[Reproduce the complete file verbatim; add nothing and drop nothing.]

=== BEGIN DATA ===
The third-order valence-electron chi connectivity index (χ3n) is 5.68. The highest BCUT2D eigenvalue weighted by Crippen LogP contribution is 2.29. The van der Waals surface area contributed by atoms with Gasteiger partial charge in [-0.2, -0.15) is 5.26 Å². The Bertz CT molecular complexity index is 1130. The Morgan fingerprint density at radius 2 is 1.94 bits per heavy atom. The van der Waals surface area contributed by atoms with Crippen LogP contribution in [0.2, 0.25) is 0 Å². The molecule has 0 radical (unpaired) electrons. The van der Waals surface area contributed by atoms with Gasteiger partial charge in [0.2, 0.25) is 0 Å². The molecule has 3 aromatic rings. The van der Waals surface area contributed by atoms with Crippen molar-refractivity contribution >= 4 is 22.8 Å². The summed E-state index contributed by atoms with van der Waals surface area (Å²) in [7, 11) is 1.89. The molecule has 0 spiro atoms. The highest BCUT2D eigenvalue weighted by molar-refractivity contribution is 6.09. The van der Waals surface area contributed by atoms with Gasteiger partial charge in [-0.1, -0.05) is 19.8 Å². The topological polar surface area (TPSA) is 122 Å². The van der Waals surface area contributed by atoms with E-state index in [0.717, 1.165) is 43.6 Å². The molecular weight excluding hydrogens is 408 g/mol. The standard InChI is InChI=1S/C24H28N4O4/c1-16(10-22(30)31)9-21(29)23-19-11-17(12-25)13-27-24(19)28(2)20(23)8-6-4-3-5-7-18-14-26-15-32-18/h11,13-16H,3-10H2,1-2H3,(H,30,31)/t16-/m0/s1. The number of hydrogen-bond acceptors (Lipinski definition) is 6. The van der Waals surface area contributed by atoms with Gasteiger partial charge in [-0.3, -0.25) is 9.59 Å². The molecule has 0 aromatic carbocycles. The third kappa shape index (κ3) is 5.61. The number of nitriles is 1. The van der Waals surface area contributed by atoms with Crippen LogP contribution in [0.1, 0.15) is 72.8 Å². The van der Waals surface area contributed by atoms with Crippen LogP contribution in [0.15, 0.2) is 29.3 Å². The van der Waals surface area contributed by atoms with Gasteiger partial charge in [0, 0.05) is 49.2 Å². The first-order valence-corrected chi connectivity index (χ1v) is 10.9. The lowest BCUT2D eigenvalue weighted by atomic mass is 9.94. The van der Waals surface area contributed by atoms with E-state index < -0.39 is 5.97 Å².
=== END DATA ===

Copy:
The third-order valence-electron chi connectivity index (χ3n) is 5.68. The highest BCUT2D eigenvalue weighted by Crippen LogP contribution is 2.29. The van der Waals surface area contributed by atoms with Gasteiger partial charge in [-0.2, -0.15) is 5.26 Å². The Bertz CT molecular complexity index is 1130. The Morgan fingerprint density at radius 2 is 1.94 bits per heavy atom. The van der Waals surface area contributed by atoms with Crippen LogP contribution in [0.2, 0.25) is 0 Å². The molecule has 0 radical (unpaired) electrons. The van der Waals surface area contributed by atoms with Gasteiger partial charge in [0.2, 0.25) is 0 Å². The molecule has 3 aromatic rings. The van der Waals surface area contributed by atoms with Crippen molar-refractivity contribution >= 4 is 22.8 Å². The summed E-state index contributed by atoms with van der Waals surface area (Å²) in [7, 11) is 1.89. The molecule has 0 spiro atoms. The highest BCUT2D eigenvalue weighted by molar-refractivity contribution is 6.09. The van der Waals surface area contributed by atoms with Gasteiger partial charge in [-0.1, -0.05) is 19.8 Å². The topological polar surface area (TPSA) is 122 Å². The van der Waals surface area contributed by atoms with E-state index in [0.717, 1.165) is 43.6 Å². The molecular weight excluding hydrogens is 408 g/mol. The standard InChI is InChI=1S/C24H28N4O4/c1-16(10-22(30)31)9-21(29)23-19-11-17(12-25)13-27-24(19)28(2)20(23)8-6-4-3-5-7-18-14-26-15-32-18/h11,13-16H,3-10H2,1-2H3,(H,30,31)/t16-/m0/s1. The number of hydrogen-bond acceptors (Lipinski definition) is 6. The van der Waals surface area contributed by atoms with Gasteiger partial charge in [-0.3, -0.25) is 9.59 Å². The molecule has 0 aromatic carbocycles. The third kappa shape index (κ3) is 5.61. The number of nitriles is 1. The van der Waals surface area contributed by atoms with Crippen LogP contribution in [0.1, 0.15) is 72.8 Å². The van der Waals surface area contributed by atoms with Crippen LogP contribution in [0.15, 0.2) is 29.3 Å². The van der Waals surface area contributed by atoms with Gasteiger partial charge in [0, 0.05) is 49.2 Å². The first-order valence-corrected chi connectivity index (χ1v) is 10.9. The lowest BCUT2D eigenvalue weighted by atomic mass is 9.94. The van der Waals surface area contributed by atoms with E-state index < -0.39 is 5.97 Å².